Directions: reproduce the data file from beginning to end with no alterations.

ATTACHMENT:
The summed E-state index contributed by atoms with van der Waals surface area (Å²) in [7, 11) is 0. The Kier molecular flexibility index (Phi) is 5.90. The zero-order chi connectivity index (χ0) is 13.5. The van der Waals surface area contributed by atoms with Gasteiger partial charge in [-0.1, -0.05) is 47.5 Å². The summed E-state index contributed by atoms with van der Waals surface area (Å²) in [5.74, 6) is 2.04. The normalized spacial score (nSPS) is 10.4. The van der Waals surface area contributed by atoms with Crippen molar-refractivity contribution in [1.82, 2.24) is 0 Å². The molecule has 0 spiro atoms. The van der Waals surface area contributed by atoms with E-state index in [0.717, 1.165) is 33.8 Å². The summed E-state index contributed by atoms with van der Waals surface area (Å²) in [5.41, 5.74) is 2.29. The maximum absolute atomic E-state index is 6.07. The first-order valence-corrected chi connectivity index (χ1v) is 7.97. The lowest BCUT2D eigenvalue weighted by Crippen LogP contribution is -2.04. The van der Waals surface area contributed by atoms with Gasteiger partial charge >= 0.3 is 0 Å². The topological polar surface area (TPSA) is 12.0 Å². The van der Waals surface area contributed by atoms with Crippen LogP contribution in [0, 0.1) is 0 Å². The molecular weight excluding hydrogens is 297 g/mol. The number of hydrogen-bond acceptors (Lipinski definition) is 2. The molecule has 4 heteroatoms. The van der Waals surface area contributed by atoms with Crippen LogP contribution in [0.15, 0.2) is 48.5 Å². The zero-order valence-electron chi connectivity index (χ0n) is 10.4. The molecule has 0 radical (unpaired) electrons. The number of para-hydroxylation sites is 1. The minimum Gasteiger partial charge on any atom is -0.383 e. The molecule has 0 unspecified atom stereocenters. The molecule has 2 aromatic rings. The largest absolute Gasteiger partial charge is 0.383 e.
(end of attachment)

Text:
The summed E-state index contributed by atoms with van der Waals surface area (Å²) in [7, 11) is 0. The Kier molecular flexibility index (Phi) is 5.90. The zero-order chi connectivity index (χ0) is 13.5. The van der Waals surface area contributed by atoms with Gasteiger partial charge in [-0.1, -0.05) is 47.5 Å². The summed E-state index contributed by atoms with van der Waals surface area (Å²) in [5.74, 6) is 2.04. The normalized spacial score (nSPS) is 10.4. The van der Waals surface area contributed by atoms with Crippen molar-refractivity contribution in [1.82, 2.24) is 0 Å². The molecule has 0 spiro atoms. The van der Waals surface area contributed by atoms with E-state index in [0.717, 1.165) is 33.8 Å². The summed E-state index contributed by atoms with van der Waals surface area (Å²) in [5.41, 5.74) is 2.29. The maximum absolute atomic E-state index is 6.07. The first-order valence-corrected chi connectivity index (χ1v) is 7.97. The lowest BCUT2D eigenvalue weighted by Crippen LogP contribution is -2.04. The van der Waals surface area contributed by atoms with Gasteiger partial charge >= 0.3 is 0 Å². The topological polar surface area (TPSA) is 12.0 Å². The van der Waals surface area contributed by atoms with Crippen LogP contribution in [0, 0.1) is 0 Å². The molecular weight excluding hydrogens is 297 g/mol. The number of hydrogen-bond acceptors (Lipinski definition) is 2. The molecule has 4 heteroatoms. The van der Waals surface area contributed by atoms with Crippen LogP contribution in [0.15, 0.2) is 48.5 Å². The zero-order valence-electron chi connectivity index (χ0n) is 10.4. The molecule has 0 radical (unpaired) electrons. The number of para-hydroxylation sites is 1. The minimum Gasteiger partial charge on any atom is -0.383 e. The molecule has 0 unspecified atom stereocenters. The molecule has 2 aromatic rings. The largest absolute Gasteiger partial charge is 0.383 e.